We are not there yet. Where there is Holocaust education, I think it is often subpar. On the other hand, there are some programs that have taken students to the Holocaust Museum in Washington, D.C. It depends on the dedication and interest of the individual teacher. But ultimately, it is really going to be on the Jewish community to create a space where young people can learn about the Holocaust. It cannot be accomplished by one person or one law.

We have talked a lot about your work within the Jewish community, but you have described your advocacy for youth mental health as the core focus of your work in the legislature.

The reason I ran for office was because I could not get my son the support he needed in school. He attempted suicide in school when he was nine years old. He had been talking about dying and suicide since he was six years old, and I tried to get help for years. There did not seem to be any school within the system where I felt he could be safe.

Being elected to office, I could be in the decision-making seat. I could make an impact that would have served his needs and the needs of others. With I Matter, children are eligible for six free virtual counseling sessions. More than 12,000 kids have used I Matter. I think it is the most important thing I have done in my life.

Dafna Michaelson Jenet at JEWISHcolorado's Jewish Community Relations Council (JCRC) 2023 Luncheon

Dafna Michaelson Jenet at the 2023 JEWISHcolorado Jewish Community Relations Council (JCRC) Luncheon

Before running for office, you traveled to all 50 states on a personal mission.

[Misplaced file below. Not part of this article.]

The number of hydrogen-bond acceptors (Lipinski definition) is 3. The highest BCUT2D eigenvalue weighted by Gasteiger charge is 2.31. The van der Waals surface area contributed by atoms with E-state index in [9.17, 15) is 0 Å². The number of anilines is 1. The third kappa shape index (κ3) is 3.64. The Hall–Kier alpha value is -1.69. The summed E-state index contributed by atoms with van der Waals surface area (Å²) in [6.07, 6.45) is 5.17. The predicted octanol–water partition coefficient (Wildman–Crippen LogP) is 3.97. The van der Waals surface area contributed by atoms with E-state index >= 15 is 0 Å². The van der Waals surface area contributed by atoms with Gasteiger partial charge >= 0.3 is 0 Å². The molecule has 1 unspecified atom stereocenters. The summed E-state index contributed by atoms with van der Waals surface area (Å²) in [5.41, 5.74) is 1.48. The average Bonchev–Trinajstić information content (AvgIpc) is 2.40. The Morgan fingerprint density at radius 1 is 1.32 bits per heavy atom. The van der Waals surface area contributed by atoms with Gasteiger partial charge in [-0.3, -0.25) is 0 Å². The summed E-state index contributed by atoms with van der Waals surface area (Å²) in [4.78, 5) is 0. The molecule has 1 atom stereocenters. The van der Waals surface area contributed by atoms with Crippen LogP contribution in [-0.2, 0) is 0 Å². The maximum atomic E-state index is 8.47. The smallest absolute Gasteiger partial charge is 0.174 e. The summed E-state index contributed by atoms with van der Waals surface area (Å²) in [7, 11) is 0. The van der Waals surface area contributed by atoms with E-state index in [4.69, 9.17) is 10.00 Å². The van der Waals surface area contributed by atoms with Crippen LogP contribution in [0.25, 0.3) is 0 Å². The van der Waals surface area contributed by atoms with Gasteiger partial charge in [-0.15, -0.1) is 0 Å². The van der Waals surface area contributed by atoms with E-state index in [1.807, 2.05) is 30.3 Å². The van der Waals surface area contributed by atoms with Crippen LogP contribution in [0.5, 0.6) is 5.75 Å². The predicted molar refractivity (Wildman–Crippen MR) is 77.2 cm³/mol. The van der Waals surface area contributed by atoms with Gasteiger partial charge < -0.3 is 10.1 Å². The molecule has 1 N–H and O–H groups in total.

My boyfriend—now husband—and I were talking about what I would do if I won the lottery. I said I would travel to every state to learn how they are engaging citizens to solve community problems. Well, I didn’t win the lottery, but I did it anyway. I interviewed 10 people in all 50 states, and I learned that no matter what you look like, sound like, or how much money or education you have, you have the power to solve a problem in your community if you take action. I wrote a book about the experience, “It Takes a Little Crazy to Make a Difference.”

I also wrote “Peanut’s Legacy,” about the experience of losing a baby at 20 weeks. The community was a great support, but I felt that the Jewish community lacked support for bereaved parents under those circumstances. It was devastating to lose a baby and not have a formal shiva. I just felt the need for ritual.

How do you describe your religious practices today?

I really struggled with Orthodoxy, but one thing that has never been in question is my Judaism. I am still a very committed Jewish woman. To me, this means less about whether you are orthodox, conservative, or reformed and more about connection to your Judaism spiritually and physically—by that I mean holding a prayer book, dancing with the Torah, going into synagogue. I have found a wonderful synagogue in Rodef Shalom.

You were scheduled to travel with JEWISHcolorado on a Public Officials Mission Trip to Israel in May, but the trip was postponed because of travel difficulties at the time. This is just one way that JEWISHcolorado is serving the same community you serve.

JEWISHcolorado plays a very significant role in the state. Having lobbyists that advocate in the legislature is so important because, without them, the voice of the Jewish community would be lost. Providing representation of Jews in non-Jewish settings like the Capitol is how people know we exist and what we do for the community.